No matter where we live or how much we have, gratitude is an acquired skill.
It’s especially hard to remain thankful when the well water churns cloudy or our cars won’t start. Walking through the wind tunnel of everyday life can blind us to those simple reminders of how glorious it is to be alive.
My wife, Susan, our dog, Lilly, and I whirled through this past week. There were floods, power outages, hefty taxes due, and my trying to pass a flexible endoscope through a speech pathologist colleague’s nose without making her cry or shriek (I failed, spectacularly.).
By the time the dust settled Friday night, Susan was in San Francisco visiting her folks and I’d rubbed salve on my bruised clinician’s ego.
Lilly and I were alone.
When I took Lilly out to potty after getting home from work, the eastern sky billowed with cotton candy clouds bathed in sunset hues. I took some shots on my iPhone and sent them to Susan, thanking the ether for real-time sharing.
Snug back in our warm abode, I prepared Lilly’s dinner - kibble sprinkled with shredded chicken - and heated one of the meals Susan prepared for me. Lilly gobbled her goodies, then jumped up on the futon in the den where I sat lingering over my turkey burger with mushrooms and spinach while watching a rerun of M*A*S*H. Lilly dug out her customary trough in her frayed afghan and flopped down beside me.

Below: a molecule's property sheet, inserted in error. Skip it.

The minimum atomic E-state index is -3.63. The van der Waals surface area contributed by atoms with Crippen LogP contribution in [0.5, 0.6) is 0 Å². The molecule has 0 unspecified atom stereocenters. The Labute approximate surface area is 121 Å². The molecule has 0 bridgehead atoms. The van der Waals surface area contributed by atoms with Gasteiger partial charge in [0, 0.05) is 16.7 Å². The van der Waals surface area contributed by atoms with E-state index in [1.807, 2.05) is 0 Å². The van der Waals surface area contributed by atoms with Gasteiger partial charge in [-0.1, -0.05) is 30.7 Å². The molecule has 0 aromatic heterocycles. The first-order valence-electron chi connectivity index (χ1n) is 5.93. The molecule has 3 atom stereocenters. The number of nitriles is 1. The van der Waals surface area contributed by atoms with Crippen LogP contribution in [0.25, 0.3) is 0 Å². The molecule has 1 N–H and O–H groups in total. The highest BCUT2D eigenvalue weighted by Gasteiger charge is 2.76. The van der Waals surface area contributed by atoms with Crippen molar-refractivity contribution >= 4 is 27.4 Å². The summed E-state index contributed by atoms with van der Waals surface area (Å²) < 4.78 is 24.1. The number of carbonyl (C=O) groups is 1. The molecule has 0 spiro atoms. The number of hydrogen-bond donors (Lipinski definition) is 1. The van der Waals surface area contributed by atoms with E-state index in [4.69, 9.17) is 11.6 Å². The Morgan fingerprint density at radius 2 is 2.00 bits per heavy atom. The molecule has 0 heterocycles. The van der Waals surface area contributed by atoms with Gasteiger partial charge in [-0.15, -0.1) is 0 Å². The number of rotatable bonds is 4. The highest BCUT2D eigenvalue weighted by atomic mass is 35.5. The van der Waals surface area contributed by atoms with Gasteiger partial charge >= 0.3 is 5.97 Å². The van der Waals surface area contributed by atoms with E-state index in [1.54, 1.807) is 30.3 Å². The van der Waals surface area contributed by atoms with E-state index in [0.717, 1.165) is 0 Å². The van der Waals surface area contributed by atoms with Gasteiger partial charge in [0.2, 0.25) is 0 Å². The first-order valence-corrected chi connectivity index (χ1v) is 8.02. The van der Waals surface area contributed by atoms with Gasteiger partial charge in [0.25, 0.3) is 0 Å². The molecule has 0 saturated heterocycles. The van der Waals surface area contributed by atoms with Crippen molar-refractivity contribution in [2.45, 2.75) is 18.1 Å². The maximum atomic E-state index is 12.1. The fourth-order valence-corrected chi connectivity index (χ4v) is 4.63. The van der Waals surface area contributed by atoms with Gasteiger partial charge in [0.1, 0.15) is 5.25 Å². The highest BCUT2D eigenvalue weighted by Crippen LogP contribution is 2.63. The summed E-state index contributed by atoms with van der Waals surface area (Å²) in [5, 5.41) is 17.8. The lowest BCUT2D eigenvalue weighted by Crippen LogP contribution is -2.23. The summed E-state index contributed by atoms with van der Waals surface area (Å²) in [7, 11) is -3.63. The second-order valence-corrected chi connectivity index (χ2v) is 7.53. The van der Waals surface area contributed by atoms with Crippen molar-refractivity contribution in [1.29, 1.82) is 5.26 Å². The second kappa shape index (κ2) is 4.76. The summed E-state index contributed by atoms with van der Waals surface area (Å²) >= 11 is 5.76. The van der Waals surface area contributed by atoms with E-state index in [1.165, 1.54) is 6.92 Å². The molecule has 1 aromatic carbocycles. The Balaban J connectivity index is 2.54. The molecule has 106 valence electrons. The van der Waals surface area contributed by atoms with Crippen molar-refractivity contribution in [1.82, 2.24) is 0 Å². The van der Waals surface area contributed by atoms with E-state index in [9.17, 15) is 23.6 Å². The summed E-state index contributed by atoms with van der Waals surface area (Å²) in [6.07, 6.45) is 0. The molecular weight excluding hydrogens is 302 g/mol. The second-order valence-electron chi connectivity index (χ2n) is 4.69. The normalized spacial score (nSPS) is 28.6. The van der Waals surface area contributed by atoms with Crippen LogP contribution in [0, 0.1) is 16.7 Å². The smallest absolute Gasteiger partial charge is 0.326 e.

I ran my fingers over the small, black crown on Lilly’s two-tone, Boston terrier head. She sighed. Then me.
Lilly squiggled her butt against my hip. Whether I sail or stumble through my day, Lilly always shares her warmth. As evening stretched on, I drifted from watching YouTube videos on retirement planning to reading the last chapter in Cheryl Strayed’s memoir, Wild. Through the author’s trek along the Pacific Crest trail, I simultaneously touched my own profound influence upon the world and my insignificance in it. For the first time in my life, I could hold the magnificence of both.
Not everyone in our family was physically present to share this epiphany, yet I sensed the invisible tethers that bind my wife, our doggie daughter and me together. Though the duty and devotion to others some might wear like a noose, I embraced as a silken-steel thread connecting father and daughter, daughter and mother, mother and father. A spiritual string theory woven into reality.
Bound, yet boundless, I found again that gratitude is not a random, rarefied state in response to the chips falling our way.
It’s a blanket we re-weave every day with the threads of our love.